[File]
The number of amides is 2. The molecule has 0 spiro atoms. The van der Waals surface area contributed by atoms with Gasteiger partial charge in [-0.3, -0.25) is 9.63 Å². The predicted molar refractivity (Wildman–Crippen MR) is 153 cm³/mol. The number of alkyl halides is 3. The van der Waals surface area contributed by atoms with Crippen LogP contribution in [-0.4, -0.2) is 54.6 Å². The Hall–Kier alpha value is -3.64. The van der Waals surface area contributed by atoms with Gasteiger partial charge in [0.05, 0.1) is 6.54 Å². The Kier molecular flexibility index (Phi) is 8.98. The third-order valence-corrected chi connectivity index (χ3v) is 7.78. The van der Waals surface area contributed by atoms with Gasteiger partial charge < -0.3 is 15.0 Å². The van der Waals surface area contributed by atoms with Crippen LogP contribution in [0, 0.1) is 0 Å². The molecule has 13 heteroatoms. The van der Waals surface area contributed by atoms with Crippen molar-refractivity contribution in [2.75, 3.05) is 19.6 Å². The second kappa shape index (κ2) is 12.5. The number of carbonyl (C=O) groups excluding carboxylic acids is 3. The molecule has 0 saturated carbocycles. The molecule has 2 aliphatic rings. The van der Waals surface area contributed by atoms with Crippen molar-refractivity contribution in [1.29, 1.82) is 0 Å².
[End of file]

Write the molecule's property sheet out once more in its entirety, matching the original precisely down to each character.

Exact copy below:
The number of amides is 2. The molecule has 0 spiro atoms. The van der Waals surface area contributed by atoms with Gasteiger partial charge in [-0.3, -0.25) is 9.63 Å². The predicted molar refractivity (Wildman–Crippen MR) is 153 cm³/mol. The number of alkyl halides is 3. The van der Waals surface area contributed by atoms with Crippen LogP contribution in [-0.4, -0.2) is 54.6 Å². The Hall–Kier alpha value is -3.64. The van der Waals surface area contributed by atoms with Gasteiger partial charge in [0.05, 0.1) is 6.54 Å². The Kier molecular flexibility index (Phi) is 8.98. The third-order valence-corrected chi connectivity index (χ3v) is 7.78. The van der Waals surface area contributed by atoms with Gasteiger partial charge < -0.3 is 15.0 Å². The van der Waals surface area contributed by atoms with Crippen LogP contribution in [0, 0.1) is 0 Å². The molecule has 13 heteroatoms. The van der Waals surface area contributed by atoms with Crippen molar-refractivity contribution in [2.75, 3.05) is 19.6 Å². The second kappa shape index (κ2) is 12.5. The number of carbonyl (C=O) groups excluding carboxylic acids is 3. The molecule has 0 saturated carbocycles. The molecule has 2 aliphatic rings. The van der Waals surface area contributed by atoms with Crippen molar-refractivity contribution in [1.29, 1.82) is 0 Å².